Moreover, we note that the insured in the present case is not a dispenser of services, but a salesman of products. Therefore, even if the Products Hazard and Completed Operations clauses were not separately listed and defined, it might reasonably be argued that a unified clause is not ambiguous as applied to a product salesman since the title of the joint clause provides adequate notice that products liability protection is contained therein. Thus, the conclusion of Sandpiper that these divorced clauses are not ambiguous carries extra force as applied to a seller of products.


Given the unambiguous language of the Products Hazard clause, this Court is compelled to accord the words their natural meaning. The insured's argument that the phrase "goods or products manufactured, sold, handled or distributed by the named insured" includes only items routinely sold and distributed in the ordinary course of business of the insured is unavailing. Landress acquired the dolly and then sold it to Golden Motor. The plain interpretation of these common terms compels the finding that this dolly constituted a "good" or "product" and that this good or product was "sold" or "handled" by the insured.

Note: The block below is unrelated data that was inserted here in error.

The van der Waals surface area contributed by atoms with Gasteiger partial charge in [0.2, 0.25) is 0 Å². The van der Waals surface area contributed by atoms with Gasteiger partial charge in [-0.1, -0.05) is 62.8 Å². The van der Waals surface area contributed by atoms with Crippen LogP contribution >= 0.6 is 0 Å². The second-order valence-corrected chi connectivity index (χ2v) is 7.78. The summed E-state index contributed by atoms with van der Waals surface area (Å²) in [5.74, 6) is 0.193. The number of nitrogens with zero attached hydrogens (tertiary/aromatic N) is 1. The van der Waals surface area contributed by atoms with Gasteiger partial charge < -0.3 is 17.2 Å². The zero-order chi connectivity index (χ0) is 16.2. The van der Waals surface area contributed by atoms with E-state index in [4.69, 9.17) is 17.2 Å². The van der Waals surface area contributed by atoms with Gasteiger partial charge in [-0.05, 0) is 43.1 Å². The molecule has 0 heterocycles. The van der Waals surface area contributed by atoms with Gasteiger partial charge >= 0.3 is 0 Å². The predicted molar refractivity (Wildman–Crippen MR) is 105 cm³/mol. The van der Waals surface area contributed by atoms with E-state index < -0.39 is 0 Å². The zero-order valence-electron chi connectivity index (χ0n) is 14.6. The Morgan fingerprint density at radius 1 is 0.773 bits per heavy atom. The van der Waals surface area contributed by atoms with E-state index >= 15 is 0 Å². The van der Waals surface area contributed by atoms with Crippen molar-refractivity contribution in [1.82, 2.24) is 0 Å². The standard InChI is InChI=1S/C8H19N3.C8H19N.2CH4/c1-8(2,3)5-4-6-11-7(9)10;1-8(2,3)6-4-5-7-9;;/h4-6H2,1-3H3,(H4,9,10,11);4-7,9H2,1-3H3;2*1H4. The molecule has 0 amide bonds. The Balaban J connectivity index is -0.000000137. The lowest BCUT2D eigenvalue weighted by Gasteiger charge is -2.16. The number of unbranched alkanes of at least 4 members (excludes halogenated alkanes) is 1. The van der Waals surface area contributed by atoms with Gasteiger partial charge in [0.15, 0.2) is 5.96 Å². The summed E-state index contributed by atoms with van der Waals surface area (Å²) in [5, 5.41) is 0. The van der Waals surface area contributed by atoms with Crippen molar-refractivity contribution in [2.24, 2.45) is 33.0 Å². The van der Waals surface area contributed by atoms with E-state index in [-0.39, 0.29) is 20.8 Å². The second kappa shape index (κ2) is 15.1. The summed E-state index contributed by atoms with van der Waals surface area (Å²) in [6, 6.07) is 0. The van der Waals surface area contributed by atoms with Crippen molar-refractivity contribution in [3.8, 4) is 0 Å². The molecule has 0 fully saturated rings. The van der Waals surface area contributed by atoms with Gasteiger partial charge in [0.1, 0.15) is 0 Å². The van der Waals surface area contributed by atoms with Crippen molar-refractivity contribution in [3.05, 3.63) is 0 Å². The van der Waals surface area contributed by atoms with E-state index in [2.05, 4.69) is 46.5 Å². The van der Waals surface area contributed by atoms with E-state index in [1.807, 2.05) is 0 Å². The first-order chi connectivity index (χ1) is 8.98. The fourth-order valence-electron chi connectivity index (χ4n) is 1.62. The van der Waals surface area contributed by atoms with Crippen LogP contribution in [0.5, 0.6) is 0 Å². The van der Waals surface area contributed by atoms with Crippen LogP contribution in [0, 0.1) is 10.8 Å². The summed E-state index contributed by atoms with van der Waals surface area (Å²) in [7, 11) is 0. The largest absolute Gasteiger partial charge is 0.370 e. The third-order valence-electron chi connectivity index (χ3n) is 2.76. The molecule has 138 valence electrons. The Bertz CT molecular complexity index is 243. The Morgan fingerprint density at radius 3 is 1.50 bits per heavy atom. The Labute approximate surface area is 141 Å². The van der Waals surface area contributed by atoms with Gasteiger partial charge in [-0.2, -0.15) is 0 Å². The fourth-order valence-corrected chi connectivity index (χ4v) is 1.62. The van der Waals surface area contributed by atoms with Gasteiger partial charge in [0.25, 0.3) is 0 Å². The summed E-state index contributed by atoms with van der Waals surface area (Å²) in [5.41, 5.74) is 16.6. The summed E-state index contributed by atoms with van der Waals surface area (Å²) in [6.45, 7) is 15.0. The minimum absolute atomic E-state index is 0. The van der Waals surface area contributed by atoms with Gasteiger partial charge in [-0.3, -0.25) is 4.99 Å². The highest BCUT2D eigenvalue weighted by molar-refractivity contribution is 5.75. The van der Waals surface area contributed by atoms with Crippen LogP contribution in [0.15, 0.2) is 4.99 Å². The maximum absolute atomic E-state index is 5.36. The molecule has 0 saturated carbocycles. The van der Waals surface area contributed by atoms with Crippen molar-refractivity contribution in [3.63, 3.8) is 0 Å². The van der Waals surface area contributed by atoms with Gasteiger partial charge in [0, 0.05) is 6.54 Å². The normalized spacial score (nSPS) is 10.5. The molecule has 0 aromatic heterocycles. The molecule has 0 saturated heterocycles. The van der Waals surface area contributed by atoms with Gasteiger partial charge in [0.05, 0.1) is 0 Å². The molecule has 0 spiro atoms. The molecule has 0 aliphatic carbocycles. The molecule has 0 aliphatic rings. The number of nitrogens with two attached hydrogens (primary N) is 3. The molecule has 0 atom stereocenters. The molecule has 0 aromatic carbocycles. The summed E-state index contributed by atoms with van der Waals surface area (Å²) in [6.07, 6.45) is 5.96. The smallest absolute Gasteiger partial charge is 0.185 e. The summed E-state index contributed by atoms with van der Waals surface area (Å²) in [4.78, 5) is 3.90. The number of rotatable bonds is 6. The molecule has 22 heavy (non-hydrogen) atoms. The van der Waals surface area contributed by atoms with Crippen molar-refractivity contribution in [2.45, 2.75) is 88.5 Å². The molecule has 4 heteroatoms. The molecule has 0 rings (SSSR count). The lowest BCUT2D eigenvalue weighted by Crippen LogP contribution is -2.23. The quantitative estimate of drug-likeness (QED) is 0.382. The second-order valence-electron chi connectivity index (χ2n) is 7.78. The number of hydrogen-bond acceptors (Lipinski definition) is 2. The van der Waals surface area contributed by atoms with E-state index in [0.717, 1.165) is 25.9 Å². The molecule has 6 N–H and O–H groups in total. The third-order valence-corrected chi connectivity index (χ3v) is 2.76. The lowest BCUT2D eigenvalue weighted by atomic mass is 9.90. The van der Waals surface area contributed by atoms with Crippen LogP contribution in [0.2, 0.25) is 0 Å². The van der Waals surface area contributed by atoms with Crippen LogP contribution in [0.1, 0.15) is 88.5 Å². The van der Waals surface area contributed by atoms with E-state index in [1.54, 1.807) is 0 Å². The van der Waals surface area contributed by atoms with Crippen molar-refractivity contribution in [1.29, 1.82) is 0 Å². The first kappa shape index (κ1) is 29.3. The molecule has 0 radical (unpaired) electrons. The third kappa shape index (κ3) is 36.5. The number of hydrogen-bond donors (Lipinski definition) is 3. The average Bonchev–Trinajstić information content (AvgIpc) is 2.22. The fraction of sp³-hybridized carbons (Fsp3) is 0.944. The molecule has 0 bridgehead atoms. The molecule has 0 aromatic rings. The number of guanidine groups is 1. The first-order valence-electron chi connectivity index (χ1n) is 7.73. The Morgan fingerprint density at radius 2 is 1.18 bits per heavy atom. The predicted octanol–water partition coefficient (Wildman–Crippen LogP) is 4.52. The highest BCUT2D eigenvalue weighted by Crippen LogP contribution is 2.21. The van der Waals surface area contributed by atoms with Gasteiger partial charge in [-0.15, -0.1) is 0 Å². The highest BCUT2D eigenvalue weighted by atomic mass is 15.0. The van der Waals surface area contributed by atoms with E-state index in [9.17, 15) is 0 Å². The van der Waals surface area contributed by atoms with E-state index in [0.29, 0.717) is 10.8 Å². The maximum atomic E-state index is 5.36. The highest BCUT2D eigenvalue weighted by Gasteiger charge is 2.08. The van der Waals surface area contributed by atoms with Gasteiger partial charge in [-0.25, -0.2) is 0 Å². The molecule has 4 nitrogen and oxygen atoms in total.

We therefore find that the sale of the dolly by Landress to Golden Motor fell within the unambiguous exclusionary language of the Products Hazard clause of Policy No. ICC A 83775. It follows that USF&G is not compelled to defend Landress in the civil suit for damages or to pay any liability resulting therefrom.


In light of our holding as to the Products Hazard clause, we find it unnecessary to consider questions arising under the Completed Operations clause.


The judgment is REVERSED and the case is REMANDED for further proceedings not inconsistent with this opinion.


This tow dolly apparently consisted of a metal bar and several chains. The precise nature of the mechanism, however, is not relevant to our finding that this dolly is a "good" or "product" which was "sold" or "handled" by the insured


Sharon asserts that the extra $50 merely covered the costs of delivering the dolly to Brewton, Alabama, 160 miles from Bonifay, Florida. We do not consider this contention because the question of whether Landress profited from the transaction is immaterial to this Court's holding


An exclusion in the policy specifically provides:

It is agreed that such insurance as is afforded by the bodily injury coverage and the property damage liability coverage does not apply to bodily injury or property damage included within the completed operations hazard or the products hazard.


The New Amsterdam court wrote:

We are not persuaded that the average businessman would be unreasonable or lacking in understanding in assuming that the caption phrase "Products-Completed Operations" related to the subject of products liability and that the subdivisions thereof were both germane to such subject.


So.2d at 885


348 So.2d at 381